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Adversity can make you better, if you let it

February 6, 2012
By MIKE MATHISON - Sports editor (mmathison@heraldstaronline.com) , The Herald-Star

All Kyle Stanley had to do last week was make a 7 on the par 5 18th hole at Torrey Pines to win the Farmers Insurance Open on the PGA Tour.

He stood on the tee with a four-shot lead.

Brandt Snedeker made birdie to close the gap to three.

Stanley promptly made 8 and lost to Snedeker on the second playoff hole.

I suggested to no one in particular (since I was in the office by myself) that he blew the hole and the tournament by making a mistake on the second shot (a layup) instead of ripping his second shot over the green and into the grandstands somewhere.

He followed the 8 and the loss by being a stand-up guy, conducting himself with nothing but professionalism while answering questions about the meltdown.

Stanley had one taken away from him a year ago when Steve Stricker finished birdie-birdie, including one of the best fairway bunker shots, followed by a made putt to win a tournament that you'll ever see.

Having two chances, he had one stolen and gave away the other.

Sunday in Phoenix, he took one - with a little help.

Stanley entered the final round eight behind leader Spencer Levin and was four back with nine to go.

Stanley, a Clemson University graduate from Gig Harbor, Wash., played the last nine in 33, while Levin sputtered to a 39, handing Stanley his first Tour victory.

This win was, in large part, due to Stanley's attitude on how he reacted and embraced the adversity from the previous week.

He didn't shy away from the blunder.

He faced it head on.

He didn't blame his caddie. He didn't blame the flagstick location. He didn't blame the golf gods. He didn't blame the sport.

He put the consequences for his actions and decisions squarely on his shoulders.

He didn't let last week's finish effect this week's finish.

He learned from it.

"I'm not sure what I'm thinking right now," Stanley said. "I just needed to focus on playing golf. I needed to put last week behind me.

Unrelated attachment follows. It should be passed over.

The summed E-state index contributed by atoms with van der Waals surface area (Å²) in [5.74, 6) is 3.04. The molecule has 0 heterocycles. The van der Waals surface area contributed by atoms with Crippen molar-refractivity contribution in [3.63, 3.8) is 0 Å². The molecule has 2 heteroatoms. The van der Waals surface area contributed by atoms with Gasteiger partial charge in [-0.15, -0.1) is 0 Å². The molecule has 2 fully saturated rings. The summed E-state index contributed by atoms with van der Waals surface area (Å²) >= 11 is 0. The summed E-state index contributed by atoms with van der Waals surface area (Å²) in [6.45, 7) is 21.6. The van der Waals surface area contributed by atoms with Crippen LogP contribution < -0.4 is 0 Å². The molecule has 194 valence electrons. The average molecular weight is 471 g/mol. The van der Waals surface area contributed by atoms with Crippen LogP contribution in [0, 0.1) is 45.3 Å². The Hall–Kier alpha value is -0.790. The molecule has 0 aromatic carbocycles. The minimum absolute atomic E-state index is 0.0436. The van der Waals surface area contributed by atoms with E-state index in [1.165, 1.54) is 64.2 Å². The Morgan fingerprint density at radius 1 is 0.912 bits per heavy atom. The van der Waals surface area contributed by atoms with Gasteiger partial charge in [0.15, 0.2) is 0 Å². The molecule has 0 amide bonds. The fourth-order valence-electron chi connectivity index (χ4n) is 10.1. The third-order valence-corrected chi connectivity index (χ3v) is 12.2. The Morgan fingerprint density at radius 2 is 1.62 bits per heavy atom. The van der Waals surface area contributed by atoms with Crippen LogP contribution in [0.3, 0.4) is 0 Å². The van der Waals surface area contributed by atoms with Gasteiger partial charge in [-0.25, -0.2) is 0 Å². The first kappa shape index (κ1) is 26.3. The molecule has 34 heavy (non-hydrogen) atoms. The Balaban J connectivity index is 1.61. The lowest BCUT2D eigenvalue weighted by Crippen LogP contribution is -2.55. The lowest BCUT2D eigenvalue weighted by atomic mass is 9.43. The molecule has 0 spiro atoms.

"I just want to thank my mom and dad. They've done a lot for me. I'm speechless."

Stanley, though, knows exactly what Levin went though Sunday.

"I really feel for him," Stanley said. "You don't want to wish that on anyone. He's a very good player."

Levin, like Stanley the week before, owned the moment.

"It just wasn't my day, obviously," Levin said during the press conference. "But I gave it away, simple as that. You have a six-shot lead and lose, you gave it away. My hat's off to Kyle. He played a great round. He went and got it. But if you've got a six-shot lead and don't win, then I think it's on the player with the lead, for sure."

Speaking of a little adversity - say hello to the Zanesville Rosecrans girls basketball team.

Ranked No. 5 in the Associated Press Division IV poll, the Bishops were seeded fourth in their sectional draw Sunday - behind Hiland, Garaway and Strasburg, none of which are ranked in the top 10 in the state.

Rosecrans is 14-4, losing to Shadyside (16-2), Fort Frye (No. 9 in Division III), Chaminade Julienne (No. 7 in Division II) and River View (12-5). The Bishops are 2-0 against Division I teams and 8-2 against Division II teams.

Hiland is 0-3 against Division I teams. Garaway has no wins against Division I or II teams and Strasburg played zero games against Division I or II teams.

So, what did Rosecrans do when it was time to put its name on a line - go against Hiland in a second round game.

Guess we'll know really soon.

Hey coaches, if you were Rosecrans, how would you feel about being seeded fourth based on the schedule played?

Yep, that's what I thought.

Smells like home cooking to me.

Steubenville Catholic Central is in a Division III sectional tournament with Bellaire, Fort Frye, Martins Ferry, Monroe Central, Shenandoah, St. Clairsville, Union Local and West Muskingum at Cambridge High School.

You mean there is no other high school more centrally located?

And, if Harrison Central plays its Division III sectional at Dover, why not Catholic Central also?

Because Tri-Valley High School is hosting a Division II sectional, its girls team gets to head 77 miles east to Ohio University-Eastern to play in its sectional event, where it is seeded second behind Edison High School.

Still trying to figure out what the big deal is about playing at home during a sectional tournament.

The New York Giants were 7-7, one loss from missing the playoffs and head coach Tom Coughlin was out the door.

Five wins later they are Super Bowl champions for the second time in four years.

What would have happened if they let what everyone else was saying bother them?

(Mathison, a Weirton resident, is the sports editor of the Herald-Star and The Weirton Daily Times and can be contacted at mmathison@heraldstaronline.com).

 
 

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